Troubleshooting Guide > Battery Charger Light Stays Green
Battery Charger Light Stays Green
When the battery charger's light stays green that can be caused by several things including a faulty charger port, faulty wiring or connectors or fuse between the charger port and controller, faulty battery pack wiring harness or connectors, blown battery pack wiring harness fuse, faulty battery pack, faulty battery charger output plug, or faulty battery charger. Electric scooters, bikes, go-karts, and other similar electric vehicles use a "smart" charger which automatically detects the battery or battery pack condition and for safety reasons will not recharge a battery or battery pack that is over-discharged, has an internal short circuit or open circuit, has an abnormal Voltage, has plate vulcanization, is wired in reverse polarity, or has other faults. Under any of these conditions the charger's light will stay green and not turn red and the charger will not charge the battery pack.
Check The Wall Outlet For AC Power
On some battery chargers the light will turn green when plugged onto the scooter and not plugged into the wall or not receiving power from the wall. Plug the charger into the wall outlet only and see if a light illuminates on the charger. If no light illuminates on the battery charger then test the wall outlet with another electrical appliance that is plugged in and working in a different wall outlet. If this appliance no longer works when plugged into the wall outlet that the battery charger was plugged into then the wall outlet is not energized with electricity and the circuit breaker which covers it may be tripped or faulty or the wall outlet itself may be faulty.
To See If The Charger's Light Turns Red When The Charger Is Plugged Into The
Vehicle And Wall At The Same Time
Test The Battery or Battery Pack Voltage
(Tools Needed: Multimeter) Electric scooters, bikes, go karts and other similar vehicles use a "smart charger" and if the battery pack is over-discharged then the battery charger will detect this and will not recharge the battery pack for safety reasons. The battery Voltage that most chargers will not recharge at is 9 Volts per 12 Volt battery. Here are battery pack Voltages that the charger will not recharge if under: 18 Volt or less for a 24 Volt battery pack, 27 Volt or less for a 36 Volt battery pack, 36 Volt or less for a 48 Volt battery pack, 45 Volt or less for a 60 Volt battery pack.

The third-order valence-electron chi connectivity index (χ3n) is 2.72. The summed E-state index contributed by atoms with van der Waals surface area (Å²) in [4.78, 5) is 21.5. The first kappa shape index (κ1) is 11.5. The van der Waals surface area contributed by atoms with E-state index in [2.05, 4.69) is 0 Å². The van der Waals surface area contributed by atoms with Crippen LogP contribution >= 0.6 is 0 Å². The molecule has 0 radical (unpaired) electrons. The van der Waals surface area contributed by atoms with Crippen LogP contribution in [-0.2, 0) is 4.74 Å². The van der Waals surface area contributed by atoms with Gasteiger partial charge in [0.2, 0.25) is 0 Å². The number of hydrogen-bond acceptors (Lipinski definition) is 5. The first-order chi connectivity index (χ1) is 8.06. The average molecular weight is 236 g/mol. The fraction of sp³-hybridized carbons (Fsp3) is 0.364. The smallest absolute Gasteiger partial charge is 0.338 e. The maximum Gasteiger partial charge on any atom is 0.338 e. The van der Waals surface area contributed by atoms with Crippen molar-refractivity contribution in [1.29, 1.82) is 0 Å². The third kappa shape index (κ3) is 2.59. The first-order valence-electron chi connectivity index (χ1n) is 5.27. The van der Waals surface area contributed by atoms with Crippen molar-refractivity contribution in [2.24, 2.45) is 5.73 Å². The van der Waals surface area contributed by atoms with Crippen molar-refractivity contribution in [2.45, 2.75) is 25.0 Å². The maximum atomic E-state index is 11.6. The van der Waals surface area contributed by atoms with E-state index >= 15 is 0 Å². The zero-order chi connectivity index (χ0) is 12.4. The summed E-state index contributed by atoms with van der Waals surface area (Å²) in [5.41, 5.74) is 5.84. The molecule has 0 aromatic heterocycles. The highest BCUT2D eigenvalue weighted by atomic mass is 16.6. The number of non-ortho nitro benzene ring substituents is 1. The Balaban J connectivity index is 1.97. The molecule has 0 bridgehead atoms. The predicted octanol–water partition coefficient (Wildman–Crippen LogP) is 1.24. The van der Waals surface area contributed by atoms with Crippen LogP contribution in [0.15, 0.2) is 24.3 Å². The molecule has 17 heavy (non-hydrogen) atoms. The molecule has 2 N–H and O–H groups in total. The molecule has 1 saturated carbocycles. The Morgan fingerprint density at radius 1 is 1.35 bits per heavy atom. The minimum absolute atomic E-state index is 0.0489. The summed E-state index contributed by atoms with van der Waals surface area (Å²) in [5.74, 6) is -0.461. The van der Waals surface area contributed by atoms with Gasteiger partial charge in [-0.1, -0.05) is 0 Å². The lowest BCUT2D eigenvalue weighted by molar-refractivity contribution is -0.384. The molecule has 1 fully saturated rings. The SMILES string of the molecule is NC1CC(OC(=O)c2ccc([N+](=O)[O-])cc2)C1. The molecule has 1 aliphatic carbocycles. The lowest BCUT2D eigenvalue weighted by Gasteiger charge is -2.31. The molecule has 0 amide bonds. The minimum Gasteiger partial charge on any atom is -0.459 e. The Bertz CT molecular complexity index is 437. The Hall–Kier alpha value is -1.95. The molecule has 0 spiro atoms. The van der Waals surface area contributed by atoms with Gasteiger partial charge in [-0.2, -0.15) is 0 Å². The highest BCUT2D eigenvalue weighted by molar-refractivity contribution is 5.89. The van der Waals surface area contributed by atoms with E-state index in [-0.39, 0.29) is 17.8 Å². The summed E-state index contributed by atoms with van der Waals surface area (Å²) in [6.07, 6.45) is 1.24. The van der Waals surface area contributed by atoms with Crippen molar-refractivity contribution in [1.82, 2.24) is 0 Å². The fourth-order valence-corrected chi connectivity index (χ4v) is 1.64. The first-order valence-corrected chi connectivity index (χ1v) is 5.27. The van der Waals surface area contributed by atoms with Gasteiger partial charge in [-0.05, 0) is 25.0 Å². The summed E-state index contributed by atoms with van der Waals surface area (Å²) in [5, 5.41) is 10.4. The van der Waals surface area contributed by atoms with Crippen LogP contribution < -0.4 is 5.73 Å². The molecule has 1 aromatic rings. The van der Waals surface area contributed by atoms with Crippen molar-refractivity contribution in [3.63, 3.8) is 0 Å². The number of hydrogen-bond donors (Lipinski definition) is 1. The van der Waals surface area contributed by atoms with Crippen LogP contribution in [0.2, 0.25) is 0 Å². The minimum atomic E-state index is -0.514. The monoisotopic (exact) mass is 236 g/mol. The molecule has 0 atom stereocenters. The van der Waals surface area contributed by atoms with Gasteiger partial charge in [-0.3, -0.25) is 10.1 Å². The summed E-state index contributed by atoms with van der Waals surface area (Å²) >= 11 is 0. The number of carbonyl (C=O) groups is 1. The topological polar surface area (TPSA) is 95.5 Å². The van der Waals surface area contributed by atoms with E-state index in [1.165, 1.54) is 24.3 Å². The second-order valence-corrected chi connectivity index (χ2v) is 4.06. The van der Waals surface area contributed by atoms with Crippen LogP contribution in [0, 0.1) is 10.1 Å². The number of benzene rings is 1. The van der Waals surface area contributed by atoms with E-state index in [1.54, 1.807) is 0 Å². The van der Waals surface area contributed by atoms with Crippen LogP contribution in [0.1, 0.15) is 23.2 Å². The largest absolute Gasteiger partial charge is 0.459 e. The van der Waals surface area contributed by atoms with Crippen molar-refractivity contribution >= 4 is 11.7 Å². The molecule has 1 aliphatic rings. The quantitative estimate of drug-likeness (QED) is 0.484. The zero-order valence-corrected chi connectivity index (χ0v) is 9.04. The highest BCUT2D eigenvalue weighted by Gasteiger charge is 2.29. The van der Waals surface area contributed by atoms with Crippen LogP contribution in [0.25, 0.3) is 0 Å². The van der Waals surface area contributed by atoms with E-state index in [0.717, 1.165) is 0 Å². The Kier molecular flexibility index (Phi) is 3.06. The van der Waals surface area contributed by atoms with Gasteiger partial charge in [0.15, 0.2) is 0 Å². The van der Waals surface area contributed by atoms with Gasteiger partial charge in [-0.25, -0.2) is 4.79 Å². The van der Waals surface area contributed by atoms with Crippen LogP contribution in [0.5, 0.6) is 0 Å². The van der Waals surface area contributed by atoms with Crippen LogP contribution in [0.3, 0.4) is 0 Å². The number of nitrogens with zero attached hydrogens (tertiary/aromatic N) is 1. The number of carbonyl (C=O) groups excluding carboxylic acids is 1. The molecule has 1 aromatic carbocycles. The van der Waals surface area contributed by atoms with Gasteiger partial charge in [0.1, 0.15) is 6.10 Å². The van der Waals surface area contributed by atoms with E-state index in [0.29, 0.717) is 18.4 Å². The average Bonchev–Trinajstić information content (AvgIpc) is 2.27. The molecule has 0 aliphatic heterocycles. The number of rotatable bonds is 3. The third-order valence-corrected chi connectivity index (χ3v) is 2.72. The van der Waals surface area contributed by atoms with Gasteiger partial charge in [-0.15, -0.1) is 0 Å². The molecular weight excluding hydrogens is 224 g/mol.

Test The Battery Charger
(Tool Needed: Multimeter) After testing the charger port and confirming that it has Voltage then the battery charger can be tested. If the charger port has no Voltage then that issue will need to be fixed before testing the battery charger. To test the battery charger to confirm that it is recharging the battery or battery pack, first test the Voltage of the battery or battery pack to confirm that it is below a 100% state of charge and that it needs to be recharged. We have a Battery State of Charge Chart to help with determining if the battery or battery pack needs to be recharged. Once it has been determined that the battery or battery pack needs to be recharged, plug the battery charger into the vehicle's charger port, and then plug the battery charger into the wall. Next test the Voltage of the battery pack with a digital multimeter to see if its Voltage is slowly climbing. The multimeter should be set to a DC Voltage range that allows reading the tenths or hundreds of a Volt of the battery or battery pack. If the battery or battery pack's Voltage slowly climbs to a higher number then that indicates that the battery charger is recharging the battery or battery pack. Continue to charge the battery or battery pack until the light on the charger indicates that it is fully charged, then test the battery or battery pack Voltage to see if it is at a 100% state of charge as specified in our Battery State of Charge Chart. If the charger is not charging the battery or battery pack up to a 100% state of charge then the charger is faulty.
To See If The Polarity Of The Charger Port Terminals and Charger Plug Terminals
Are The Same
If the charger port has pins then wrap electrical tape or install heat shrink tubing around the sides of the metal probes leaving only the ends exposed and be careful not to touch the multimeter probes to both the terminal pins and side of a metal plug at the same time.
If the charger port has holes such as XLR charger ports do then it is best to not have anything covering the metal probes as covering them could interfere with making electrical contact with the terminals inside of the holes.
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